How I Changed My Life and Became a Cheesemaker in Three Difficult Years

I can't quite put my finger on when I decided I wanted to learn how to make cheese. The idea of cheesemaking intrigued me, and as I was searching for farm work, I would get excited at any mention of cows, goats, milk, or cheese. It might have stemmed from my initial experience of farming as one task, done for eight straight hours. Cheesemaking/dairy farming seemed like varied, interesting work.

Now What? How Answering This Question Lead Us to Changing Everything

This is a new series following two Chicago writer-producers as they try to make it in Los Angeles.

How to Rollover a 401(k) After You’ve Left Your Job

Why you need to know this: If you ever leave your job, you need to figure out what to do with your 401(k).

Even Reese Witherspoon Has Impostor Syndrome

Kyle Buchanan at Vulture asks great questions of Oscar-winning, A-list, teacup-sized-person Reese Witherspoon and, because sometimes that works, gets great answers:

Cheryl had never been backpacking before she set off on this hike, and yet she did it anyway. As an actress, have you had similar moments where you felt like you were in over your own head, signing on to do something incredibly daunting and barely able to believe that you could make it work?

Oh yeah, a lot. Half the time on set, I feel like I’m hanging on by the seat of my pants and I don’t know what the heck I’m doing. I basically have a new job every three months where I’m like, “Uh, am I qualified to do this?” And I find out during the process whether I am or I’m not. This film was really a gift, and it’s exciting to not know if you’re gonna make it, or if you’re gonna break down in the right place. Really interesting creative things come out of that process.

Maybe Polly Pocket is feigning modesty here, doing a ‘Stars: They’re Just Like Us!’ routine. But she seems sincere, perhaps because she also comes off as thoughtful, and that’s harder to fake. (“I’ve never seen a film like Wild where a woman ends up with no man, no money, no family, no opportunity, but she still has a happy ending.”) Starting a new job every three months sounds incredibly stressful, after all; you’d have to have the preternatural self-confidence of a Tracy Flick not to let it get to you.

Another high-profile victim of Impostor Syndrome: Hello Kitty.

Betting on Love, Leveling Up and Leaving Atlanta (Part VII)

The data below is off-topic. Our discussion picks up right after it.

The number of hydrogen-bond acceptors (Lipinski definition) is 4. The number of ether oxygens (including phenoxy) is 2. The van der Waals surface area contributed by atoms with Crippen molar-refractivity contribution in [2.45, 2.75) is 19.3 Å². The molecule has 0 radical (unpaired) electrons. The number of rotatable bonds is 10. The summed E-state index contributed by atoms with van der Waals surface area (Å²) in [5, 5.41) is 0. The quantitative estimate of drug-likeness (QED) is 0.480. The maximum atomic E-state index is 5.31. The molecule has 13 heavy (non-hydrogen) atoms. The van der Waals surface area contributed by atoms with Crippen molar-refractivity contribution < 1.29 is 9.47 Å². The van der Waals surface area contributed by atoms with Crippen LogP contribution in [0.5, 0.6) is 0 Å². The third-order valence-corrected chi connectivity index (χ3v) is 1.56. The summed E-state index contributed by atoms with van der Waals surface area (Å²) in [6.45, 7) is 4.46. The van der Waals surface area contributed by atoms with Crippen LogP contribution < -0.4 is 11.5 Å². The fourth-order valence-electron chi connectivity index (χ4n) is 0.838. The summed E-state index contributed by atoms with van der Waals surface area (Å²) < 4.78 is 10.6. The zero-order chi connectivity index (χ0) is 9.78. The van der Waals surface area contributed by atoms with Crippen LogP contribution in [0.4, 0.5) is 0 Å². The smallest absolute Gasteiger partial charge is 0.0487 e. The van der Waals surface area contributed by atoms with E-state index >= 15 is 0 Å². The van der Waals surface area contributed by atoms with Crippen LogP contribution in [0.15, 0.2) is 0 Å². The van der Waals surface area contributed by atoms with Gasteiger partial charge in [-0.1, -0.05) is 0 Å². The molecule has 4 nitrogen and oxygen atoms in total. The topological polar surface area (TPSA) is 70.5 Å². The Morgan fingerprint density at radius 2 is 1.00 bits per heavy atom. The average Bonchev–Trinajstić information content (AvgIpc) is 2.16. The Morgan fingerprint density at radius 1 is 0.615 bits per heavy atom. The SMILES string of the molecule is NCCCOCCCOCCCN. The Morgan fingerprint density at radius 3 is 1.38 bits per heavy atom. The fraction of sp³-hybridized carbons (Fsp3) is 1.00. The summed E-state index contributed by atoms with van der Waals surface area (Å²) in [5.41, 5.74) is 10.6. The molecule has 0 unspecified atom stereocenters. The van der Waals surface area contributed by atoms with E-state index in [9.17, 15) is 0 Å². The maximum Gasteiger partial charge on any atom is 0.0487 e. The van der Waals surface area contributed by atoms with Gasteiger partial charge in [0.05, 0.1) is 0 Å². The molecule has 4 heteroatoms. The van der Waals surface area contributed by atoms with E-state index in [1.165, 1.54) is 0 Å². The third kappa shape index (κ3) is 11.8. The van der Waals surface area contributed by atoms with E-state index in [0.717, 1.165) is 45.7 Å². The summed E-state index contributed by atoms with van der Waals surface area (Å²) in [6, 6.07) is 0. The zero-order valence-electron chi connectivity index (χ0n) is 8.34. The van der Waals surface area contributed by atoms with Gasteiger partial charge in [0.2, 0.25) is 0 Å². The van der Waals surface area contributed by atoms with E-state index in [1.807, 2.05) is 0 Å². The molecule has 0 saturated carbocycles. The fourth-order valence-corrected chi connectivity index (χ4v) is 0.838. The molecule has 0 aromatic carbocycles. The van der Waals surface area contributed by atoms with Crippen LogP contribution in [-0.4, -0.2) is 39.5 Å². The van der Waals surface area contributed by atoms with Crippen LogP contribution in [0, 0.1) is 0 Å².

In February, Adam and I saved $900 for a total savings of $3,500.

WWYD — Applying to a New Job From a Job You Still Kinda Like

So I am two years into my first real, official, post-college big kid job. I like the job, and have learned a lot from it, but advancement potential is limited so the search has begun for job number 2. I am casually looking, seeing what is out there and only really applying to potential perfect/dream job. The problem is that a lot of these places require references, and my references that apply to relevant job experience are all at my current job. I don’t know what to do! I know using references without informing them is obviously not a great call, but it is awkward to inform supervisors and coworkers that I am using them as a reference … and am therefore thinking about leaving. If I was seriously looking, with a distinct timeline and real reason beyond “I’m ready to move on! Kind of. Eventually.” I might be more comfortable doing it. To be honest, more money would keep me here longer, though I have asked for a raise and been denied due to vague “financial issues.” (The raise request was legitimate — I permanently took on a departing coworkers duties in addition to my own, and my supervisor advocated for me. Some shady HR business went down involving fudging my job duties to prevent me from getting a title change or raise — not great). I don’t want threatening to leave to be seen as a ploy to get more money, and I don’t think of it that way! I just need a change.

To complicate things further, there have been several dramatic departures from my place of employment (6 people, a quarter of our staff) in the past few months. Everyone is stretched thin, and if I was to leave, that would stretch everyone further. I doubt that any of my references would sabotage me, but I’m sure that they aren’t in the mood to provide me with a glowing reference. And if I do stay, it is awkward for people to know that I might not want to be there. The departures also makes a raise seem more likely — fewer staff to pay and we are all doing more work for at least 6 months until the jobs are filled. What do I do? Ask for another raise first? Do I apply to the jobs and tell them to contact me for references, so I’ll know if they are serious or not? Do I just use my previous references-from college and nannying jobs? Or should I just bite the bullet and tell my references that I am casually looking? Help!

Dear Casually Looking,

First of all, you’ve done a lot of things right, so CONGRATULATIONS and take a deep breath. You’ve gotten a job out of college. Yay! You’ve stayed in it about two years. Amazing! Two years for a Millennial is like five for a member of Generation X. You’ve taken on more work and asked for a raise when you felt you deserved it. That is some pro-level stuff. Now, you’re looking to move on, in part because your legitimate request for a raise was declined. That’s fair and — considering the fact that it seems like your place of employment is in a state of disarray — even wise. But who do you list as a reference?

Changing Jobs

I just got an email from LinkedIn today saying that 16% of my friends had changed jobs in the first half of the year. Does that seem high?